• Mrs Loren Pelham will shortly be leaving Bethany following her appointment as an Assistant REC at another school.  We thank her for her years of dedicated service to the College and wish her well.   Mrs Pelham’s replacement is yet to be confirmed.




We have contact from a few parents who are concerned at the lateness of buses on our school special routes. We faithfully report all of your concerns, however, they are best directed to the bus company itself on the following number 8700 0555. In reality, we are fortunate to have so many free, special bus services for our girls and in the context of the congestion on local roads, it is natural that buses will run late at times, often trying to traverse heavy school afternoon traffic. It is not too much to ask that students wait for their bus connections under teacher supervision. Transdev is committed to providing its bus services to children within 30 minutes of the end of their school day and to date, the vast majority of our buses are here well before 3:30pm.




David de Carvalho is chief executive of the NSW Education Standards Authority and he recently was interviewed about the link between NAPLAN and the HSC for Year 9 (2017) and the cohorts who follow them.

Myth 1: Students need to get Band 8 or above in year 9 NAPLAN tests to qualify to sit for the HSC.

False. No student will be excluded from sitting for the HSC on the basis of their year 9 NAPLAN results.

Achieving a Band 8 or higher in the year 9 reading, writing and numeracy is a great result, and means they already have reached the minimum standard. But year 9 NAPLAN is just the first of many opportunities students have to pre-qualify to the HSC minimum standard. 

Students will be able to sit the online literacy and numeracy tests at least twice in each of Year 10, Year 11 and Year 12, if they need to, and they will only need to take online tests in those areas in which they haven’t achieved the minimum standard.

Any student will be able to sit their HSC exams and receive their HSC results regardless of whether they have met the minimum standard or not. Those who have not met the standard when their HSC results are issued have five years from when they started the HSC to meet the standard and receive their HSC credential.

For the few who don’t meet the minimum standard within this timeframe, a Record of School Achievement will be awarded – the credential already available to students who leave school before the HSC.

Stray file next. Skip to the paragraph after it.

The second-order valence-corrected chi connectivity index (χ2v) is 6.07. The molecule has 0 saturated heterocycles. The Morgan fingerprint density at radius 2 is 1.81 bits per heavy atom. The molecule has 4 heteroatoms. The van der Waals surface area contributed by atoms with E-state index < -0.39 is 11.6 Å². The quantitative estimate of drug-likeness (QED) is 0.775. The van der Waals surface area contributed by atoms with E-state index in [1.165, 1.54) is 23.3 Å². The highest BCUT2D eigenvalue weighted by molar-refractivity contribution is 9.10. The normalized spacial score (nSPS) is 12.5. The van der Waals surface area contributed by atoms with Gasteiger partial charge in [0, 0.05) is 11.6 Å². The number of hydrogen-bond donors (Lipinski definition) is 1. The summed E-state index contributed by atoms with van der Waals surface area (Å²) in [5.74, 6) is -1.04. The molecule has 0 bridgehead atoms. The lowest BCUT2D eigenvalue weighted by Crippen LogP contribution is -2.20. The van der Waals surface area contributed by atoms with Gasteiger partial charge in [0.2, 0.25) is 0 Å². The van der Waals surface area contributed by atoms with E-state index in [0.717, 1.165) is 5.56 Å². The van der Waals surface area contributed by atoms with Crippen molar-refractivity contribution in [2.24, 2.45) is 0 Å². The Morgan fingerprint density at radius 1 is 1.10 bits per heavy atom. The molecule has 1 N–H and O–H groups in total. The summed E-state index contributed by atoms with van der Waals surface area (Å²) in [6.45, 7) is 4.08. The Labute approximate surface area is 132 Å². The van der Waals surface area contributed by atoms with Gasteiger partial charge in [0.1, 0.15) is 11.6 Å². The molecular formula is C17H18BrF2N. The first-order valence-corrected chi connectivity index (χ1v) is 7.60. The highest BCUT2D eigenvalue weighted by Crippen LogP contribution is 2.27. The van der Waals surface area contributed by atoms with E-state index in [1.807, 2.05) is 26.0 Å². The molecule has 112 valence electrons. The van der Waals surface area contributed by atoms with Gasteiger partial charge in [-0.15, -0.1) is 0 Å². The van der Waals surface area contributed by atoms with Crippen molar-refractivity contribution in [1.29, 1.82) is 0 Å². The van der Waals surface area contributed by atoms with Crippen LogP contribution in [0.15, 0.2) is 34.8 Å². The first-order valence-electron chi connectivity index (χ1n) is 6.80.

Myth 2: Band 8 raises the bar too high for year 9 students.

The bar is not being raised.  NAPLAN Band 6 is the year 9 student benchmark. This has not changed. It is not an expectation that all students in year 9 should attain Band 8s, but if they do, they have pre-qualified for the HSC minimum standard.

Myth 3: Linking the HSC and year 9 NAPLAN is unnecessarily stressful for students.

To the contrary, linking year 9 NAPLAN results to the HSC minimum standard will ensure students who may need support to achieve this important functional level of literacy and numeracy are identified earlier – and helped to acquire the skills.

Myth 4: This should not go ahead, because some students will be disadvantaged.

As is the case with NAPLAN tests and the HSC exams, students with a learning, sensory or physical disability will be able to access disability provisions to provide them with a fair opportunity to respond to the online literacy and numeracy tests. Students with an intellectual disability undertaking Life Skills English or Mathematics courses will be exempt from the HSC minimum standard requirement.

Mr De Carvalho makes an excellent point that “Education policy should express our aspirations for society. To students – and their parents – we should say let’s embrace this challenge because settling for anything less than a functional level of literacy and numeracy for the HSC would be a disservice to us all”.






In Week 2, Term 2 (1 to 5 May 2017), Dr Dan White, will be assuming the Principalship of Bethany College in my absence. Dr White is committed to experiencing our schools from the ground up and as such, will take on the Principal’s role and get about to meet as many teachers, staff and students as he can.

During that week, he will be hosting a forum for parents on Tuesday, 2 May from 9:30am-11:00am. If you are free and wish to attend, please click on this link to RSVP https://www.surveymonkey.com/r/GCWFVFM  





Our mantra:

“Girls can do anything.
Bethany girls can do everything!*
(*except divide by zero)”
Vicki Lavorato